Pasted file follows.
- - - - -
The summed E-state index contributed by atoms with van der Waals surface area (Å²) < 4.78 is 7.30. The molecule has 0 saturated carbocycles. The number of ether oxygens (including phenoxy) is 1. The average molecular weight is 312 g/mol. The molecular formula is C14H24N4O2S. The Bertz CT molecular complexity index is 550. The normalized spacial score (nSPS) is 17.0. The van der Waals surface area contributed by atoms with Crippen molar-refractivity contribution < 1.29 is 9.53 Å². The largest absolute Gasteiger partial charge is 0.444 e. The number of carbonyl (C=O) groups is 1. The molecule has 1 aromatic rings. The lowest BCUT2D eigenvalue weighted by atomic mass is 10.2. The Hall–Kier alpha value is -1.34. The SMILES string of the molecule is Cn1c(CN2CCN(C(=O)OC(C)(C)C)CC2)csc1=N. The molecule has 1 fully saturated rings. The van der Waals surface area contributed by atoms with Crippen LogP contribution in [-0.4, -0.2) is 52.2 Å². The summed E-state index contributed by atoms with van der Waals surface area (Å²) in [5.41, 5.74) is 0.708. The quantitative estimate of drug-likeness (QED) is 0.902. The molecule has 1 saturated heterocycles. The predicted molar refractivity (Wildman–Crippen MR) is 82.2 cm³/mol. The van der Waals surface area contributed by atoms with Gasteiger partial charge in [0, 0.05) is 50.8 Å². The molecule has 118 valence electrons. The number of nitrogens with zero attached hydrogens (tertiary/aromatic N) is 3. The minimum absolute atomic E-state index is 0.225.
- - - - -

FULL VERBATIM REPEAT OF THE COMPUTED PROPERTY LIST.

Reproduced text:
The summed E-state index contributed by atoms with van der Waals surface area (Å²) < 4.78 is 7.30. The molecule has 0 saturated carbocycles. The number of ether oxygens (including phenoxy) is 1. The average molecular weight is 312 g/mol. The molecular formula is C14H24N4O2S. The Bertz CT molecular complexity index is 550. The normalized spacial score (nSPS) is 17.0. The van der Waals surface area contributed by atoms with Crippen molar-refractivity contribution < 1.29 is 9.53 Å². The largest absolute Gasteiger partial charge is 0.444 e. The number of carbonyl (C=O) groups is 1. The molecule has 1 aromatic rings. The lowest BCUT2D eigenvalue weighted by atomic mass is 10.2. The Hall–Kier alpha value is -1.34. The SMILES string of the molecule is Cn1c(CN2CCN(C(=O)OC(C)(C)C)CC2)csc1=N. The molecule has 1 fully saturated rings. The van der Waals surface area contributed by atoms with Crippen LogP contribution in [-0.4, -0.2) is 52.2 Å². The summed E-state index contributed by atoms with van der Waals surface area (Å²) in [5.41, 5.74) is 0.708. The quantitative estimate of drug-likeness (QED) is 0.902. The molecule has 1 saturated heterocycles. The predicted molar refractivity (Wildman–Crippen MR) is 82.2 cm³/mol. The van der Waals surface area contributed by atoms with Gasteiger partial charge in [0, 0.05) is 50.8 Å². The molecule has 118 valence electrons. The number of nitrogens with zero attached hydrogens (tertiary/aromatic N) is 3. The minimum absolute atomic E-state index is 0.225.